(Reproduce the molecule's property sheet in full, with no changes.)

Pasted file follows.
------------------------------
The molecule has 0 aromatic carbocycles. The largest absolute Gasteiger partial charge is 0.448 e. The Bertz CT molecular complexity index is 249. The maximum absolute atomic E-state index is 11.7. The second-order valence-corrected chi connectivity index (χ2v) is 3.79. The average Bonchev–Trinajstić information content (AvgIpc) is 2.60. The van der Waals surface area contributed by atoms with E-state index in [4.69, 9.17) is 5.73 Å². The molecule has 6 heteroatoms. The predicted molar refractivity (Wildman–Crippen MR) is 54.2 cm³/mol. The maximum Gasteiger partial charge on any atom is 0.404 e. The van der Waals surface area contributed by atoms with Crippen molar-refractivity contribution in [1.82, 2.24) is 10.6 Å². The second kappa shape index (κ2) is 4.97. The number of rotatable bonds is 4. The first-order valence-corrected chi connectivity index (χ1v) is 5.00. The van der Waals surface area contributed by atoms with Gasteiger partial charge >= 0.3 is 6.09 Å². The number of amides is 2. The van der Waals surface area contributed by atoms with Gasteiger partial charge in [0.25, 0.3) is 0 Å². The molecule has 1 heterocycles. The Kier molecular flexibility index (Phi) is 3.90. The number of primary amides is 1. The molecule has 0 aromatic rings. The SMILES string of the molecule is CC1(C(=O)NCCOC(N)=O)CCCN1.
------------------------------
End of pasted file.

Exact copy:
The molecule has 0 aromatic carbocycles. The largest absolute Gasteiger partial charge is 0.448 e. The Bertz CT molecular complexity index is 249. The maximum absolute atomic E-state index is 11.7. The second-order valence-corrected chi connectivity index (χ2v) is 3.79. The average Bonchev–Trinajstić information content (AvgIpc) is 2.60. The van der Waals surface area contributed by atoms with E-state index in [4.69, 9.17) is 5.73 Å². The molecule has 6 heteroatoms. The predicted molar refractivity (Wildman–Crippen MR) is 54.2 cm³/mol. The maximum Gasteiger partial charge on any atom is 0.404 e. The van der Waals surface area contributed by atoms with Crippen molar-refractivity contribution in [1.82, 2.24) is 10.6 Å². The second kappa shape index (κ2) is 4.97. The number of rotatable bonds is 4. The first-order valence-corrected chi connectivity index (χ1v) is 5.00. The van der Waals surface area contributed by atoms with Gasteiger partial charge >= 0.3 is 6.09 Å². The number of amides is 2. The van der Waals surface area contributed by atoms with Gasteiger partial charge in [0.25, 0.3) is 0 Å². The molecule has 1 heterocycles. The Kier molecular flexibility index (Phi) is 3.90. The number of primary amides is 1. The molecule has 0 aromatic rings. The SMILES string of the molecule is CC1(C(=O)NCCOC(N)=O)CCCN1.